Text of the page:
On 07/12, 0x announced the existence of a critical vulnerability in the 0x v2.0 Exchange contract which would allow an attacker to fill certain orders with invalid signatures. In less than eight hours, the vulnerable contract was shutdown, patched, and re-deployed. As a result, DEXs and wallets which used 0x protocol also suspended their services, including Radar Relay, Tokenlon, Star Bit etc.

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PeckShield researchers thoroughly reviewed the 0x v2.0 Exchange contract and found that the flawed signature verification logic allows an attacker to impersonate a victim maker and make profit from it, for example, making an abnormal order and taking the order by herself.

0x protocol

0x is an open-source protocol which enables point-to-point trading based on Ethereum. It aims to create a standard protocol that allows everyone to run a decentralized exchange. Specifically, in 0x, the orders are matched off-chain and settled on-chain with the help of relayers which provide order services.

0x protocol is adopted by many DEXs and wallets including top-ranked DEXs (by Etherscan): Radar Relay and Tokenlon.

Figure 1: Top-ranked DEXs by Etherscan

As shown in DAppTotal, they are both ranked in top 10 largest DEXs in daily transaction volume.

Figure 2: Top-ranked DEXs in 24h Transaction Volume by DAppTotal


The vulnerability exists in two functions, isValidWalletSignature() and isValidValidatorSignature(). Since these two functions are pretty similar, we will elaborate the details of the vulnerability in isValidWalletSignature().

isValidWalletSignature(bytes32 hash, address walletAddress, bytes signature) is designed to verify if signature matches the result of isValidSignature() defined in walletAddress with corresponding inputs.

Figure 3: The flow of isValidWalletSignature(bytes32,address,bytes)

Specifically, there are two parts in this function:

A) Construct the ABI-encoded data that will be sent to walletAddress.

B) Perform the call to walletAddress and check the return value.

Let’s take a closer look into Part B which is implemented in inline assembly:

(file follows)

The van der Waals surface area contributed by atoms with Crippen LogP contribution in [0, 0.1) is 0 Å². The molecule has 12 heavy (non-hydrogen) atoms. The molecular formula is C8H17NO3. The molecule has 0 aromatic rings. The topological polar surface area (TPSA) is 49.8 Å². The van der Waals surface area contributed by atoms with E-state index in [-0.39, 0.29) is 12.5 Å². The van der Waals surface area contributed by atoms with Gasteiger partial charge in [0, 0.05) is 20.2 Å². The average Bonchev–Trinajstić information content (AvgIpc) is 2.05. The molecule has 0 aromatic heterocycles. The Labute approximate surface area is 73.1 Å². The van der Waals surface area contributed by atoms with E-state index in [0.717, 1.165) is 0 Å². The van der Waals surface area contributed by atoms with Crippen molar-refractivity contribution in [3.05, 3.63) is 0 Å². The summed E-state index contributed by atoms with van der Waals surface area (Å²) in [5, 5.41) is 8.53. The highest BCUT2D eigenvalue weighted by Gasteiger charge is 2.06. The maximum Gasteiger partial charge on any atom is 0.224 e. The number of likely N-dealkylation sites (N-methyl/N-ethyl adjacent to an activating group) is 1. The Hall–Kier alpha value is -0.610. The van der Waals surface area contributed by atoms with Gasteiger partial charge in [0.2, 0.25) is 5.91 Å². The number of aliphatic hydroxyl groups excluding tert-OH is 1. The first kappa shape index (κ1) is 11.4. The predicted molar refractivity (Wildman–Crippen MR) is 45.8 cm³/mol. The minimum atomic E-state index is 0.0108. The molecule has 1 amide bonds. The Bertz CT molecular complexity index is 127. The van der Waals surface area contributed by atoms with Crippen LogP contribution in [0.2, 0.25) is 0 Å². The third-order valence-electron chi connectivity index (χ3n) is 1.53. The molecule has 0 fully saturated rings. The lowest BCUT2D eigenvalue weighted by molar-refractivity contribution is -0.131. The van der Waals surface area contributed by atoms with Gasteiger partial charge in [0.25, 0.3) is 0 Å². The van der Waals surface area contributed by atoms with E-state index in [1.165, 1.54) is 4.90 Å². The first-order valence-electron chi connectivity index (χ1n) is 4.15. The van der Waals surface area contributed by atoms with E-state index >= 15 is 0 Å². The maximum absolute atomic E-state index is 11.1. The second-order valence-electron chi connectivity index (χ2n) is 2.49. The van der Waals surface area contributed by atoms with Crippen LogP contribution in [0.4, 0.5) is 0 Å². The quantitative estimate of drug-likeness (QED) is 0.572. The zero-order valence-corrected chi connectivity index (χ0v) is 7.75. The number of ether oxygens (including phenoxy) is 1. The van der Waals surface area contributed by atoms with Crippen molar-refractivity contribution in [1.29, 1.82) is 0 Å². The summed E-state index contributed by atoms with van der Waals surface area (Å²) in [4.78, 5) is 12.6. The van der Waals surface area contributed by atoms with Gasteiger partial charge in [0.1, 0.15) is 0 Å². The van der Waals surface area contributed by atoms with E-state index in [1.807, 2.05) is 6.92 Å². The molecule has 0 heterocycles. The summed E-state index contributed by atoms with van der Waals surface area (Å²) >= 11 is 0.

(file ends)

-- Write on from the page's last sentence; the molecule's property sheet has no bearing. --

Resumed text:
1. Let cdStart point to the start of calldata;

  2. staticcall() into walletAddress to verify the signature. Note that cdStart is used for both input and output.

  3. Check staticcall()’s return value.

During analyzing EVM source code, PeckShield researchers find that if walletAddress is an EOA address (not a smart contract), the function directly returns. In this case, cdStart makes no change after calling staticcall(), leading to isValid check bypassing any non-zero cdStart.

Figure 4: EVM source code


In this paragraph, we explain how to exploit this vulnerability. Specifically, a normal user can invoke fillOrder(Order,uint256,bytes) to complete a token trading operation with user-defined parameters.

Figure 5: The flow of fillOrder(Order,uint256,bytes)

The three parameters are:

  1. The order structure;
  2. Token amount that taker fills the order;
  3. Signature of the order.

However, the signature of the order is verified by isValidWalletSignature() as we mentioned earlier. If the signature type is SignatureTypeWallet and walletAddress is an EOA address, the verification can be bypassed. In other words, an attacker can first make a malicious order with the victim’s identification, for example, an extremely low price for selling XYZ tokens. Then she takes this order, gets some XYZ tokens at really low price, and make profit by selling the tokens in other exchanges. As the order is directly sent to the smart contract, the abnormal behaviors can not be identified by relayers.


Based on the analysis, users who did authorized transfer on 0x-based exchanges are prone to the following attacks:

The attacker can fake his/her order and get tokens at extremely low price.

After verifying the vulnerability, 0x project used the AssetProxyOwner contract to shut down the v2.0 Exchange and all AssetProxy contracts to prevent this vulnerability from being exploited. Then, they patched and re-deployed the entire 0x smart contract. From our side, PeckShield researchers have analyzed the data on blockchain and confirmed that no asset loss caused by this vulnerability since 0x Exchange contract created.


The vulnerability in 0x v2.0 Exchange contract is mainly caused by the use of inline assembly. Although assembly code can improve execution efficiency and reduce gas consumption, it depends on the understanding of EVM. A wrong usage of assembly code can lead to abnormal operations or security issues.

We suggest developers to audit their smart contracts to avoid similar problems. For Defi projects like DEXs, security is the most important thing. Before deploying the contract, make sure to consult with security firms and conduct for an audit.

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